Liver 3

Liver 3

Liver 3: Start between your first two toes, move up between two bones until they meet. That's Liver 3.  

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Module 4: Intermittent Fasting

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Intermittent Fasting for Gallbladder Relief

Intermittent fasting (IF) is an eating pattern that alternates between fasting and eating on a scheduled basis. It involves limiting food intake to specific time periods, such as eating only during an eight-hour window each day or having one meal a day. Fasting gives your liver and gallbladder a chance to rest and recover. There are many intermittent fasting plans, I suggest you start with the one that suits your lifestyle and don’t be afraid to mix and match. 

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The Eating-Window Fast: eat during a limited  window (usually two to eight hours) and fast for the rest of the day. 

The Dinner-to-Breakfast Fast: you eat a normal dinner then fast till breakfast the next day. 

The Dinner-to-Dinner Fast: you eat a normal dinner then fast till dinner the next day. 

The Skip-Day Fast: this fast takes place over three days. On day one you have dinner as usual, on day two you fast, and on day three you resume eating on your usual schedule.

Longer Fasts: as your body gets used to fasting, you may try longer fasts. However I recommend that you consult with an experienced health care professional before attempting to fast more than a few days in a row. 

Warning: if you are underweight, have a history of eating disorders, or encounter too much trouble when fasting I strongly recommend that you only fast under professional supervision.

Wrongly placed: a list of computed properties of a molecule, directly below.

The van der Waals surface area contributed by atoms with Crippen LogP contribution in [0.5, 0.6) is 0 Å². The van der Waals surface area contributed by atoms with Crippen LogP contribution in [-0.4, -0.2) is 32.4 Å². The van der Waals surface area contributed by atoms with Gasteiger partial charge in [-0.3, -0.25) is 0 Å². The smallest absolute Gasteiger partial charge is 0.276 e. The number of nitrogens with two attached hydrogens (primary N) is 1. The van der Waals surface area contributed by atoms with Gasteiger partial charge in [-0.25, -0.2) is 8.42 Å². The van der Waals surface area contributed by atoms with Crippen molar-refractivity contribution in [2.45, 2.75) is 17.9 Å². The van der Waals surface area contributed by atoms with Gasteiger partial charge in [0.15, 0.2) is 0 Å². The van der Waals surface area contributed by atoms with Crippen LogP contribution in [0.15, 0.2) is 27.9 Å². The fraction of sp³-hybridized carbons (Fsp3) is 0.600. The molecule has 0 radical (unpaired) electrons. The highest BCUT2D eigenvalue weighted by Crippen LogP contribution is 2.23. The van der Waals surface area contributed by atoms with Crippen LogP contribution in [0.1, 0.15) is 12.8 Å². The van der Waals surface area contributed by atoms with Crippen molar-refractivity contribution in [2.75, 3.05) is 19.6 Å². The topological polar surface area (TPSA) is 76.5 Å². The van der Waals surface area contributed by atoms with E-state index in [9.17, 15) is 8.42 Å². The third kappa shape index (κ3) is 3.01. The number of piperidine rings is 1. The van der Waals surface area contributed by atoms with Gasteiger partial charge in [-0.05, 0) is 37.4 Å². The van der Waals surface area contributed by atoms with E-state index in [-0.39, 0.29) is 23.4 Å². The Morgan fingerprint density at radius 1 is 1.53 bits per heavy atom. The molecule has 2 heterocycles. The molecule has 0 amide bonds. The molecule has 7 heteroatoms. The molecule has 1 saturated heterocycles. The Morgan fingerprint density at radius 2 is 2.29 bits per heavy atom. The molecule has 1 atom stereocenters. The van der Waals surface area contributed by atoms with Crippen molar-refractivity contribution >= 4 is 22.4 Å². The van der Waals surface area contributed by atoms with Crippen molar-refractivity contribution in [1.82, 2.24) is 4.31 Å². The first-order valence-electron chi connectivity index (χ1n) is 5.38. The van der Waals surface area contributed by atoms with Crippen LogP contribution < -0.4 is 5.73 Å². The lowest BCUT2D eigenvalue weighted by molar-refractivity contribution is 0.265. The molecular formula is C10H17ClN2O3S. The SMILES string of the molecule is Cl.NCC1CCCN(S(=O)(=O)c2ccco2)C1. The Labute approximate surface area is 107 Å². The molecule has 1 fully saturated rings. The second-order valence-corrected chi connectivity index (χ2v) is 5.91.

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Video: Acupressure For IF Success
This video features three acupressure points to make intermittent fasting easier and more effective.
Video: Acupressure For IF Success

This video features three acupressure points to make intermittent fasting easier and more effective.

Activate these points as needed while fasting.

Click to Watch
Conception Vessel 4

Conception Vessel 4

Conception Vessel 4: The width of four fingers below your umbilicus.

Conception Vessel 6

Conception Vessel 6

Conception Vessel 6: Two fingers below your belly button. 

Spleen 6

Spleen 6

Spleen 6: On the inside of the leg. Four fingers above the tip of the ankle bone. 

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Module 5: Lifestyle For Gallbladder Health
Five Healthy Gallbladder Lifestyle Recommendations

Five Healthy Gallbladder Lifestyle Recommendations

1) Exercise: aerobic exercise 150 minutes per week and strength training twice a week. 2) Intermittent Fasting: intermittent fasting has been shown to improve circulation and nerve flow. 3) Address chronic conditions: Work with a health care professional to manage diabetes, heart disease, and other health conditions. 4) Reduce alcohol & drugs: Avoid alcohol, don’t use recreational drugs, and work with your doctor to reduce prescription meds. 5) Reduce stress: Keep a sense of humor, set aside time for reading, listening to music, or playing an instrument. 

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Legal Stuff

This Course Does Not Provide Medical Advice¬†The information, including but not limited to video, text, images, and other material contained in this course, are for informational purposes only. No material in this course is intended to be a substitute for professional medical advice, diagnosis, or treatment. See supplement label for most up-to-date product information.¬†Always seek the advice of your physician or other qualiÔ¨Āed healthcare professional with any questions you may have regarding a medical condition or treatment and before undertaking a new healthcare regimen. Never disregard professional medical advice or delay seeking it because of¬† something that you have heard,¬† seen, or read in this course.¬†Statements have not been evaluated by the Food and Drug Administration.Products and procedures mentioned are not intended to diagnose, treat, cure, or prevent any disease.¬†